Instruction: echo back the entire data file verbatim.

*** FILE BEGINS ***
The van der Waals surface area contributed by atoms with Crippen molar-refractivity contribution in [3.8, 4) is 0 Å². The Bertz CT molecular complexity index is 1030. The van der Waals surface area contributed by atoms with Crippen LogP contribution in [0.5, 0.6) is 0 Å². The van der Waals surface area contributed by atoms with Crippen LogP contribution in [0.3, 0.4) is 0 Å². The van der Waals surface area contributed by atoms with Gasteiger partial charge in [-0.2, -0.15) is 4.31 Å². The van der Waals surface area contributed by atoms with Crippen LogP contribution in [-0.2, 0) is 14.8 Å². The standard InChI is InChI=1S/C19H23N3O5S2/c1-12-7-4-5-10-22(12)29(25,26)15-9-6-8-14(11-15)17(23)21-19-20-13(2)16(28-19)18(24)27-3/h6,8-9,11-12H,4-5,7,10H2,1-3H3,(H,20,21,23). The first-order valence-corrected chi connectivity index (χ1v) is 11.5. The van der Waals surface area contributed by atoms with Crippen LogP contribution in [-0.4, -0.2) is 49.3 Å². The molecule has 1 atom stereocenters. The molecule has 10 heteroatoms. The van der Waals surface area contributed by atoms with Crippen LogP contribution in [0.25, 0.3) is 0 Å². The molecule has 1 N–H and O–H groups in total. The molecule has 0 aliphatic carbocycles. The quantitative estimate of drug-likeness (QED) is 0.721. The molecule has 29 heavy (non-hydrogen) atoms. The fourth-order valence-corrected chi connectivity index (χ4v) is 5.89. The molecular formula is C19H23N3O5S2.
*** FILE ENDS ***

The van der Waals surface area contributed by atoms with Crippen molar-refractivity contribution in [3.8, 4) is 0 Å². The Bertz CT molecular complexity index is 1030. The van der Waals surface area contributed by atoms with Crippen LogP contribution in [0.5, 0.6) is 0 Å². The van der Waals surface area contributed by atoms with Crippen LogP contribution in [0.3, 0.4) is 0 Å². The van der Waals surface area contributed by atoms with Gasteiger partial charge in [-0.2, -0.15) is 4.31 Å². The van der Waals surface area contributed by atoms with Crippen LogP contribution in [-0.2, 0) is 14.8 Å². The standard InChI is InChI=1S/C19H23N3O5S2/c1-12-7-4-5-10-22(12)29(25,26)15-9-6-8-14(11-15)17(23)21-19-20-13(2)16(28-19)18(24)27-3/h6,8-9,11-12H,4-5,7,10H2,1-3H3,(H,20,21,23). The first-order valence-corrected chi connectivity index (χ1v) is 11.5. The van der Waals surface area contributed by atoms with Crippen LogP contribution in [-0.4, -0.2) is 49.3 Å². The molecule has 1 atom stereocenters. The molecule has 10 heteroatoms. The van der Waals surface area contributed by atoms with Crippen LogP contribution in [0.25, 0.3) is 0 Å². The molecule has 1 N–H and O–H groups in total. The molecule has 0 aliphatic carbocycles. The quantitative estimate of drug-likeness (QED) is 0.721. The molecule has 29 heavy (non-hydrogen) atoms. The fourth-order valence-corrected chi connectivity index (χ4v) is 5.89. The molecular formula is C19H23N3O5S2.